Strengthen your campaign by focusing your idea, establishing a feasible timeline, and creating a great pitch with compelling perks.
Create an Indiegogo Campaign
1. Focus your idea
What you are trying to achieve by running a campaign? Successful campaigners take their big idea and break it down into meaningful chunks that they can share as concrete objectives with their audience.
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Their big idea was to open a new restaurant, but their Indiegogo campaign objective was to install glass refrigerators and cabinets.
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Their big idea was to make a film, but their Indiegogo campaign objective was to finance equipment rentals, food for the crew, and postproduction.
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Their big idea was to save the Tasmanian Forest, but their Indiegogo campaign objective was to pay for the first four months of rent in a shared office space in Tasmania’s capital city, Hobart.
2. Think beyond the money
Before creating your campaign, you started growing your community. Think about how those people can help you achieve your big idea in the long term, even after your campaign is over.
For example, your community can:
- Establish the foundation of your new company’s user base.
- Become beta testers or evangelists.
- Share excitement for your campaign and attract media attention.
- Validate your product with the market.
Aside from money, determine other needs your community may be able help you with. Prioritize those needs and communicate them during your campaign.
3. Establish a timeline
When should your campaign begin?
The best date for your campaign to start is when you are completely prepared and ready to start. Don’t rush it.
Once you’re ready, consider launching on a Monday or Tuesday to help you gain momentum through the week. On average, campaigns launched on a Monday or Tuesday raise 14% more in the first week than campaigns launched on all other days of the week.
| ||Avoid launching during a major holiday. People are more likely to contribute when at their computers during a regular workweek. |
How long should your campaign be?
We encourage campaigners to set a campaign length of 40 or fewer days for the following reasons:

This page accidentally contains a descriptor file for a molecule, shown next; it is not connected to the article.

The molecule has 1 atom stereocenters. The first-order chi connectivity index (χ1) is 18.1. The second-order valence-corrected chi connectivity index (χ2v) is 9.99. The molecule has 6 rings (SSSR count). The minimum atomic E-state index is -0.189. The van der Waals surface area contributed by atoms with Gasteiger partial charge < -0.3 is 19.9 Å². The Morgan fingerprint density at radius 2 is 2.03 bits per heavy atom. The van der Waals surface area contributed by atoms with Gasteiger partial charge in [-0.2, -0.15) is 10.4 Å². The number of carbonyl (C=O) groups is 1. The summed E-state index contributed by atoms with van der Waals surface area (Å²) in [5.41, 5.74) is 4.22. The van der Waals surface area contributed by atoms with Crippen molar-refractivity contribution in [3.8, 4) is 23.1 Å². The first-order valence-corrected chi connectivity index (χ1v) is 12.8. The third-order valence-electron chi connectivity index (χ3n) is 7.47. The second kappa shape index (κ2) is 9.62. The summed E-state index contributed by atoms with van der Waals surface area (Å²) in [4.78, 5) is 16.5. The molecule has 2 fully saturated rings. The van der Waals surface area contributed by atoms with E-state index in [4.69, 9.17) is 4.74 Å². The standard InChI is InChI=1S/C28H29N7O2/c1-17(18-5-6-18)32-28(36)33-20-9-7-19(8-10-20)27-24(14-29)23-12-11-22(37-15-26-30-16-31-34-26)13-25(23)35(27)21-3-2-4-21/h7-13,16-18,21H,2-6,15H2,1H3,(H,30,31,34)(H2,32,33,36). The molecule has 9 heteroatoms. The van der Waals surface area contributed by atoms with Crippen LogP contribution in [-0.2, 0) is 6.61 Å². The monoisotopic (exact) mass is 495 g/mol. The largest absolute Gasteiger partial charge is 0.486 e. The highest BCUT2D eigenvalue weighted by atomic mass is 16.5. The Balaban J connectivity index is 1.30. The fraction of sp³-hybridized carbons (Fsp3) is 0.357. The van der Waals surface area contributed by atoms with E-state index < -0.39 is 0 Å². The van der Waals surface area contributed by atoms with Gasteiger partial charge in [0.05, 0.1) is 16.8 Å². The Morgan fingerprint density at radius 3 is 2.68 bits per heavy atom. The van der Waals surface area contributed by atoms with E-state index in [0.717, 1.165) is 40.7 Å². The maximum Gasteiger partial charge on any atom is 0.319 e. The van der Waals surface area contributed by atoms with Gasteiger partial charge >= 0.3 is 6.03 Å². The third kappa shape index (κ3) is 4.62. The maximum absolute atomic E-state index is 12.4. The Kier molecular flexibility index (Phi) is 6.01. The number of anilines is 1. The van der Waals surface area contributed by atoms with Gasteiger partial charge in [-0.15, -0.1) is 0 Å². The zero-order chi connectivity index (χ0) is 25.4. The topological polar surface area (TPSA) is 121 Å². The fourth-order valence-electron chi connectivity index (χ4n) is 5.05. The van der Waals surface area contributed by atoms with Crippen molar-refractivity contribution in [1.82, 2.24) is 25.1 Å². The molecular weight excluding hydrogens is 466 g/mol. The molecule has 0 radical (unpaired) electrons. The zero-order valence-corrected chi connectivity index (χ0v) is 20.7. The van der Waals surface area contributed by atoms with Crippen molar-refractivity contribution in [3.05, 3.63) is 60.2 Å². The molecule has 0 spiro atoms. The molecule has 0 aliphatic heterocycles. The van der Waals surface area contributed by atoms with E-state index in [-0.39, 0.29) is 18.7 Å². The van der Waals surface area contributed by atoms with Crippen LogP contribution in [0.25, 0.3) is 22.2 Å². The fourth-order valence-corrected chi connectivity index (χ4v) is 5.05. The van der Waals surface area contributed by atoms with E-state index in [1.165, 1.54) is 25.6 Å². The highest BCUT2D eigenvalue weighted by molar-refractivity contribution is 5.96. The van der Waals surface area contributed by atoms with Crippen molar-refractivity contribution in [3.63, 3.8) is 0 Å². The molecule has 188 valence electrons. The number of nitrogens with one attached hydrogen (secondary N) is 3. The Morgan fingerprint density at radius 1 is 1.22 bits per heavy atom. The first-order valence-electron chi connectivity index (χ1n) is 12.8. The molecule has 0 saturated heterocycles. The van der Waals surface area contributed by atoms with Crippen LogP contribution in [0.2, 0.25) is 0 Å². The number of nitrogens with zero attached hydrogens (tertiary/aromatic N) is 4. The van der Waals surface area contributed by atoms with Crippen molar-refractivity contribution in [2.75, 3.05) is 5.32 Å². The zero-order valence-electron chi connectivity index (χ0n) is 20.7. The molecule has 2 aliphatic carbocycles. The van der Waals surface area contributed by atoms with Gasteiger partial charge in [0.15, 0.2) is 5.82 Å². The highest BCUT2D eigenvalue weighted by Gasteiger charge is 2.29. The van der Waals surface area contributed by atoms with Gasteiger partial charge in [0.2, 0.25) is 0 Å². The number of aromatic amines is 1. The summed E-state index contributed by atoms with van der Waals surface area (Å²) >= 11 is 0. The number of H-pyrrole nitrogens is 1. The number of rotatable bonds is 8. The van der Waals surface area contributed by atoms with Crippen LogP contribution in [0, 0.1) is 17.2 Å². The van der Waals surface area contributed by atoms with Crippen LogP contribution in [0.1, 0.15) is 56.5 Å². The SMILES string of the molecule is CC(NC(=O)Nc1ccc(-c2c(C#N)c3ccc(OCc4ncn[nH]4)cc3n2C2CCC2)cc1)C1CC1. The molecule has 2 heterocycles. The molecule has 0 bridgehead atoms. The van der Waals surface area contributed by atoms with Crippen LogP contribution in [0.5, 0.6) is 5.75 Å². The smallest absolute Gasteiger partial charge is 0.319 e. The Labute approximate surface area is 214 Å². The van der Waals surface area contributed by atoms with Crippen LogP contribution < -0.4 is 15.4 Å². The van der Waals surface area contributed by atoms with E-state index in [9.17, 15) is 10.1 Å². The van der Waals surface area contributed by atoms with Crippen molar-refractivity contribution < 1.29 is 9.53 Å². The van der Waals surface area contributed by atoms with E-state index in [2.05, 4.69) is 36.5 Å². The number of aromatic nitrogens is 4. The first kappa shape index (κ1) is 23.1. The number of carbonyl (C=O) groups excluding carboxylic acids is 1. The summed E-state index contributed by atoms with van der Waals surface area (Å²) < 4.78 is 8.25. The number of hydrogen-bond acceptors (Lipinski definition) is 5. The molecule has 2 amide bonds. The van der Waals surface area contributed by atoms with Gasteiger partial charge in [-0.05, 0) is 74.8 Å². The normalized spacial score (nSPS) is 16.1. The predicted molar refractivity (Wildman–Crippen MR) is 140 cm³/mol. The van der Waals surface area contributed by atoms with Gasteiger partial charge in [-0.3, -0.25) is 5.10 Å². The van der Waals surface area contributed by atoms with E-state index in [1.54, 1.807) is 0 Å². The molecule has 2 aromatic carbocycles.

- Momentum: Your campaign should be long enough that you have time to build interest and reach your audience, but not so long that it becomes background noise.
- Engagement: The longer the campaign, the harder it is to continue to keep your audience engaged, excited, and contributing.
- Urgency: Seeing that a campaign has just a few days remaining creates a sense of urgency for potential contributors, motivating them to act now, rather than later.
- Resources: Take into account that you’ll be closely managing the campaign through its duration; you may not want to dedicate 60 days to it.
Also, make sure to factor in the amount of time that it will take for your funds to be disbursed following your campaign. Learn more about disbursements.
4. Pitch your idea
Your pitch is your first impression with your audience, and the single most important part of your campaign.
When putting together your pitch materials, make them easy for contributors to digest. Instead of explaining your campaign in huge blocks of text, visualize as much of your information as possible. Use charts, infographics, and timelines to present your budget, schedule, or a product comparison.
Check out more examples of how to get creative with your pitch materials, and learn how to add media to your pitch.
If at all possible, use a video for your pitch. Campaigns that use video raise 115% more money than campaigns that do not, so use a video to more effectively deliver your pitch.
In a pitch video, you should:
- Who are you?
- What are you trying to do?
- Include shots of yourself and your team speaking to the camera. Let people see your face and hear you explain your project in your own words.
Pitch to contributors.
- Why are you crowdfunding?
- Why do you need that specific amount of money?
Showcase your progress and experience.
- What have you already done to work toward your objective?
- What are your qualifications?
Honor short attention spans.
- Your video should be no more than 2-3 minutes long.
Ready to start pitching?
5. Create perks
Perks are incentives offered to contributors in exchange for their support.